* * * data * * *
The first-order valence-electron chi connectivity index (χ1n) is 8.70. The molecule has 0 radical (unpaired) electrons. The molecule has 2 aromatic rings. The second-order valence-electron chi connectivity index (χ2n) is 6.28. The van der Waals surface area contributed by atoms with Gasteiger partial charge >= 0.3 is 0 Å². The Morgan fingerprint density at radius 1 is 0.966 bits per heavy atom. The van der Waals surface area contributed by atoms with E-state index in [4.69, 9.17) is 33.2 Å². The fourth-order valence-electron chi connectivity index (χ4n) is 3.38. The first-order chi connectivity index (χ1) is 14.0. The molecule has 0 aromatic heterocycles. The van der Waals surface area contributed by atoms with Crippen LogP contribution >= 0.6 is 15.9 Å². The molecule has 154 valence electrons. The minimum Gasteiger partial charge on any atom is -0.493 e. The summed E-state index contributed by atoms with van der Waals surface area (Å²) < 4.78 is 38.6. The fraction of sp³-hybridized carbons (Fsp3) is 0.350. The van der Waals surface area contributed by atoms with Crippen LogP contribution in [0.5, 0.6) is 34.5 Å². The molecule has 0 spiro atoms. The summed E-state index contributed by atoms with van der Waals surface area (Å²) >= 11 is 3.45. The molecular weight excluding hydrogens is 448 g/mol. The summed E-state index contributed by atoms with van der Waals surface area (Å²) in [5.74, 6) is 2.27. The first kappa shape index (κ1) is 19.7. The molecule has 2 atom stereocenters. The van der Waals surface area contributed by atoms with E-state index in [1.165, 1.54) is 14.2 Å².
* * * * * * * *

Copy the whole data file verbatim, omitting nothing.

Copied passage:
The first-order valence-electron chi connectivity index (χ1n) is 8.70. The molecule has 0 radical (unpaired) electrons. The molecule has 2 aromatic rings. The second-order valence-electron chi connectivity index (χ2n) is 6.28. The van der Waals surface area contributed by atoms with Gasteiger partial charge >= 0.3 is 0 Å². The Morgan fingerprint density at radius 1 is 0.966 bits per heavy atom. The van der Waals surface area contributed by atoms with E-state index in [4.69, 9.17) is 33.2 Å². The fourth-order valence-electron chi connectivity index (χ4n) is 3.38. The first-order chi connectivity index (χ1) is 14.0. The molecule has 0 aromatic heterocycles. The van der Waals surface area contributed by atoms with Crippen LogP contribution >= 0.6 is 15.9 Å². The molecule has 154 valence electrons. The minimum Gasteiger partial charge on any atom is -0.493 e. The summed E-state index contributed by atoms with van der Waals surface area (Å²) < 4.78 is 38.6. The fraction of sp³-hybridized carbons (Fsp3) is 0.350. The van der Waals surface area contributed by atoms with Crippen LogP contribution in [0.5, 0.6) is 34.5 Å². The molecule has 0 spiro atoms. The summed E-state index contributed by atoms with van der Waals surface area (Å²) >= 11 is 3.45. The molecular weight excluding hydrogens is 448 g/mol. The summed E-state index contributed by atoms with van der Waals surface area (Å²) in [5.74, 6) is 2.27. The first kappa shape index (κ1) is 19.7. The molecule has 2 atom stereocenters. The van der Waals surface area contributed by atoms with E-state index in [1.165, 1.54) is 14.2 Å².